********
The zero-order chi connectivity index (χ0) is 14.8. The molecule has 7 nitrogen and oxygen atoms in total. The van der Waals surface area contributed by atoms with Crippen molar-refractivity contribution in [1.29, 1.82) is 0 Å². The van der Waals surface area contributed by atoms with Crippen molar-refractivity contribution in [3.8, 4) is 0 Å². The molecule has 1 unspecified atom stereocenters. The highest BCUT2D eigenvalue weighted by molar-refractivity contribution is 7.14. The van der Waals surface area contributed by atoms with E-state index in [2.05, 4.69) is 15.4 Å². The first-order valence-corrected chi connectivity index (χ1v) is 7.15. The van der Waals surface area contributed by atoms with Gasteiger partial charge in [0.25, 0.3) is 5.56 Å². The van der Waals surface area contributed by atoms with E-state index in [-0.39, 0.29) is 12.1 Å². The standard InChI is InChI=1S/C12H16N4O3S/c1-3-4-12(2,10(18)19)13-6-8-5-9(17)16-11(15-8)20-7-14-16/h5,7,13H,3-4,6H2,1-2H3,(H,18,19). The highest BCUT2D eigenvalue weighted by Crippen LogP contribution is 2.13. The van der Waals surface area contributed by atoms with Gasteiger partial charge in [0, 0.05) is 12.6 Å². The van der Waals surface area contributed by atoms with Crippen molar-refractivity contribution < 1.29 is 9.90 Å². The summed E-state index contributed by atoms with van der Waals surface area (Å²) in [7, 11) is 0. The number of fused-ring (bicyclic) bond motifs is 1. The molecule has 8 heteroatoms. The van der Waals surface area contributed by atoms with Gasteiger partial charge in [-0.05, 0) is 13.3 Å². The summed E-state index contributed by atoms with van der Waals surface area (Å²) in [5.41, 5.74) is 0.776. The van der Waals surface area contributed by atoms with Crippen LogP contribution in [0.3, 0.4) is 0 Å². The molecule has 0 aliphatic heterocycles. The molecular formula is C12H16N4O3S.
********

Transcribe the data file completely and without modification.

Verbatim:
The zero-order chi connectivity index (χ0) is 14.8. The molecule has 7 nitrogen and oxygen atoms in total. The van der Waals surface area contributed by atoms with Crippen molar-refractivity contribution in [1.29, 1.82) is 0 Å². The van der Waals surface area contributed by atoms with Crippen molar-refractivity contribution in [3.8, 4) is 0 Å². The molecule has 1 unspecified atom stereocenters. The highest BCUT2D eigenvalue weighted by molar-refractivity contribution is 7.14. The van der Waals surface area contributed by atoms with E-state index in [2.05, 4.69) is 15.4 Å². The first-order valence-corrected chi connectivity index (χ1v) is 7.15. The van der Waals surface area contributed by atoms with Gasteiger partial charge in [0.25, 0.3) is 5.56 Å². The van der Waals surface area contributed by atoms with E-state index in [-0.39, 0.29) is 12.1 Å². The standard InChI is InChI=1S/C12H16N4O3S/c1-3-4-12(2,10(18)19)13-6-8-5-9(17)16-11(15-8)20-7-14-16/h5,7,13H,3-4,6H2,1-2H3,(H,18,19). The highest BCUT2D eigenvalue weighted by Crippen LogP contribution is 2.13. The van der Waals surface area contributed by atoms with Gasteiger partial charge in [0, 0.05) is 12.6 Å². The van der Waals surface area contributed by atoms with Crippen molar-refractivity contribution < 1.29 is 9.90 Å². The summed E-state index contributed by atoms with van der Waals surface area (Å²) in [7, 11) is 0. The number of fused-ring (bicyclic) bond motifs is 1. The molecule has 8 heteroatoms. The van der Waals surface area contributed by atoms with Gasteiger partial charge in [-0.05, 0) is 13.3 Å². The summed E-state index contributed by atoms with van der Waals surface area (Å²) in [5.41, 5.74) is 0.776. The van der Waals surface area contributed by atoms with Crippen LogP contribution in [0.3, 0.4) is 0 Å². The molecule has 0 aliphatic heterocycles. The molecular formula is C12H16N4O3S.